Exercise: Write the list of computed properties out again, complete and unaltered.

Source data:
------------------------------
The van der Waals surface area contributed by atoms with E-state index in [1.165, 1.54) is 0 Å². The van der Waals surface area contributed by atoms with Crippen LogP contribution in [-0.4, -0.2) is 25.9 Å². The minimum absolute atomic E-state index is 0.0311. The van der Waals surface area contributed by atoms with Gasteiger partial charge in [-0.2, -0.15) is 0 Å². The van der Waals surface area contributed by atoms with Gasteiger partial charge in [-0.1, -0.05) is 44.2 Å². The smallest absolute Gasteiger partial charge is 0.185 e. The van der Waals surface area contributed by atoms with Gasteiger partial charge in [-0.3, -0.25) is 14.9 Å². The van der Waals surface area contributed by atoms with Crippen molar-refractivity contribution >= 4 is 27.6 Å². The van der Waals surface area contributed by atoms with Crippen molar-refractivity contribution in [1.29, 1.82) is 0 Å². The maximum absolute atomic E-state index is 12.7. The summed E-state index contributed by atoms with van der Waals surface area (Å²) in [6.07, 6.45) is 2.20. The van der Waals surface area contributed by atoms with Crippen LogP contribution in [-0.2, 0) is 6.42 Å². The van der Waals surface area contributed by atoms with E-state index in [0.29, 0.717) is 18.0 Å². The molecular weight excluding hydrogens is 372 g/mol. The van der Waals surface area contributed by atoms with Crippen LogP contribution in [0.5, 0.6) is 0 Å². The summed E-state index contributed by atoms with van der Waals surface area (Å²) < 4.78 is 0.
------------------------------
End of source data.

The van der Waals surface area contributed by atoms with E-state index in [1.165, 1.54) is 0 Å². The van der Waals surface area contributed by atoms with Crippen LogP contribution in [-0.4, -0.2) is 25.9 Å². The minimum absolute atomic E-state index is 0.0311. The van der Waals surface area contributed by atoms with Gasteiger partial charge in [-0.2, -0.15) is 0 Å². The van der Waals surface area contributed by atoms with Gasteiger partial charge in [-0.1, -0.05) is 44.2 Å². The smallest absolute Gasteiger partial charge is 0.185 e. The van der Waals surface area contributed by atoms with Gasteiger partial charge in [-0.3, -0.25) is 14.9 Å². The van der Waals surface area contributed by atoms with Crippen molar-refractivity contribution >= 4 is 27.6 Å². The van der Waals surface area contributed by atoms with Crippen molar-refractivity contribution in [1.29, 1.82) is 0 Å². The maximum absolute atomic E-state index is 12.7. The summed E-state index contributed by atoms with van der Waals surface area (Å²) in [6.07, 6.45) is 2.20. The van der Waals surface area contributed by atoms with Crippen LogP contribution in [-0.2, 0) is 6.42 Å². The van der Waals surface area contributed by atoms with E-state index in [0.29, 0.717) is 18.0 Å². The molecular weight excluding hydrogens is 372 g/mol. The van der Waals surface area contributed by atoms with Crippen LogP contribution in [0.5, 0.6) is 0 Å². The summed E-state index contributed by atoms with van der Waals surface area (Å²) < 4.78 is 0.